By: Stacy Styles, Vice President and Senior Business Leader at Mastercard.
Marketing to Millennials
The myth of the millennial as the perpetual adolescent has finally been put to rest. Adult millennials, meaning those in the 28 to 37-year-old age bracket, are today’s adults with families, homes, careers, and most importantly to credit unions, money. In fact, older millennials are really the sweet spot for credit unions. They are growing in affluence, accounting for a third of adults earning more than half a million a year and more than 6 million of them earning six figures.
Play to their Passions
In a recent webinar, Key Ingredients—Resonating with Millennials and a Sneak Peek at Centennials, we discussed how to capture millennials’ business. The key is to understand what drives them. This group is making money and they are not afraid to spend it on things they care about such as travel, golf, and cuisine. These three areas differentiate affluent millennials from other generations.
Travel: Nearly three-quarters value travel for entertainment. More than half have traveled outside the country in the last year which sets them apart from other adults.
Golf: 22 percent played in the last year. That’s more than double the rest of the adult population. Nearly three-quarters are willing to travel just for golf and use it for business.
Cuisine: Millennials are the true foodie generation with two-thirds saying cooking and food are a big part of their identity. They are really ready to put their money where their mouths are. A whopping 87 percent said they would splurge on a nice meal even when money is tight. They are willing to spend $282 per person for an extraordinary culinary experience, compared to the next highest spending group, which came in at $170.
Building the Bridge with Boomers: Community and Future Planning
A question on the minds of many is how to market to millennials while still appealing to the largest current base: the boomer generation. The answer is community.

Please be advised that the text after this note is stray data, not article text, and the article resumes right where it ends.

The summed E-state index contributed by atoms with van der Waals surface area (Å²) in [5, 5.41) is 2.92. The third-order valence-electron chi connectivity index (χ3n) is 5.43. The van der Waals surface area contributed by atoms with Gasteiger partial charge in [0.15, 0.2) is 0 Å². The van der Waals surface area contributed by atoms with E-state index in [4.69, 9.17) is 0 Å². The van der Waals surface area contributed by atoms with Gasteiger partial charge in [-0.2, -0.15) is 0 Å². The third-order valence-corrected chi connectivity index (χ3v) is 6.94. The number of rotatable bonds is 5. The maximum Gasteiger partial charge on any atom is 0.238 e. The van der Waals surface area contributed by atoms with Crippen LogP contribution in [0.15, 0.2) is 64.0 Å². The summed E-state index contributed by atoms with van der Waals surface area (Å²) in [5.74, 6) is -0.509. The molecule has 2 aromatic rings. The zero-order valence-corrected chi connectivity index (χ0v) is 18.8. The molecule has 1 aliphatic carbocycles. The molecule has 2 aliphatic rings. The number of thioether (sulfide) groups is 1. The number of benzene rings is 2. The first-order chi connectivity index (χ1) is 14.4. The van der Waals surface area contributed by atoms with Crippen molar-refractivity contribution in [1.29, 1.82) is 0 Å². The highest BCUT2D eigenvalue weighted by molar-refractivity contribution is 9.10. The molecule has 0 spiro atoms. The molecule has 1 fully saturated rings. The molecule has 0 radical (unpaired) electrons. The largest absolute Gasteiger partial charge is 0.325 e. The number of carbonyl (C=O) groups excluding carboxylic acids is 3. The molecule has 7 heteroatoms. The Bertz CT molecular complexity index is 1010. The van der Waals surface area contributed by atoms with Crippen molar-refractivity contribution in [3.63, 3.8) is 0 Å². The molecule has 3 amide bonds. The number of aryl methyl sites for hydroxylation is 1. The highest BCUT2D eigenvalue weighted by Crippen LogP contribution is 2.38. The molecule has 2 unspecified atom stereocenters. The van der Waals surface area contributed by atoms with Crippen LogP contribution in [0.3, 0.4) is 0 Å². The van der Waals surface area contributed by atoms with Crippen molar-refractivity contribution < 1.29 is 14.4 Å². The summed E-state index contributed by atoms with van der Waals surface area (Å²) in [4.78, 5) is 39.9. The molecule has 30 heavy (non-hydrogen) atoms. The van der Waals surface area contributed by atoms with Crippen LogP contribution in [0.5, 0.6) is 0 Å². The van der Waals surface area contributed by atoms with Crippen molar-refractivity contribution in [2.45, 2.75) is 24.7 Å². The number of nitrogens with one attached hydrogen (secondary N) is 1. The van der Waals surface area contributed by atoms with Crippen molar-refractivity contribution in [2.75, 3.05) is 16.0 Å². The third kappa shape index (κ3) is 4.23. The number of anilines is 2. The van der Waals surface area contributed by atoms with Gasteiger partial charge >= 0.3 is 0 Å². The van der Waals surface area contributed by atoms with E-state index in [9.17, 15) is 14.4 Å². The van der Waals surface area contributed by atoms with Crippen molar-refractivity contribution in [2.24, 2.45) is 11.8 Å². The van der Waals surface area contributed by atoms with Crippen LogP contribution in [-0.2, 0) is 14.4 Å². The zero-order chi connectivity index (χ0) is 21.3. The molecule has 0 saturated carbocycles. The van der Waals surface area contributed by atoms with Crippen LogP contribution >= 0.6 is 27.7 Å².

Getting involved and making a difference locally is very important to millennials. More than three-quarters of millennials say they feel like they should be doing more to help their local communities. The same number report that when a company donates to or does something for their school or community, they try to buy things from that company as often as possible. This is a value shared by the boomer generation. It’s also a great spot for credit unions which are smaller and more personal to the communities they serve.
Both of these groups are also in stages of planning. Boomers are still planning retirement while older millennials are planning for their children’s educations. A good area to focus on that resonates with both generations is providing easy tools to create life plans.
What’s Next? The Centennial Generation
The next generation, we’ll call them centennials, would refer to those currently 19 years old and under. They are expected to be quite different from millennials as they grew up under the recession and are more cautious, are savers not spenders and are very concerned about the future. This generation wants advice and is debt adverse, so offer them educational materials including the benefits associated with accumulating debt so they can get to where they want to be in the future.
One area that bridges these generations is the digital landscape. There is no doubt this is important to millennials: 92 percent say they would make a banking choice based on digital services. Three-quarters of millennials would like to make payments by scanning with their phone, and 60 percent have already done this in a store. Mastercard did a study which indicated the only thing holding this group back from using their cell phones to make payments was availability. Not all places accommodate this, and they are waiting for it to happen.
So while it is obvious credit unions need to be offering the best possible digital services to millennials, this will be a foregone conclusion for centennials. The next generation doesn’t know anything but the digital age and they will expect everything in place, so getting up to speed now will pay off in the future.
Watch the webinar in its entirety here.
Mastercard is the NAFCU Services Preferred Partner for Credit, Debit, and Prepaid Branded Products. More educational resources and contact information are available at www.nafcu.org/Mastercard.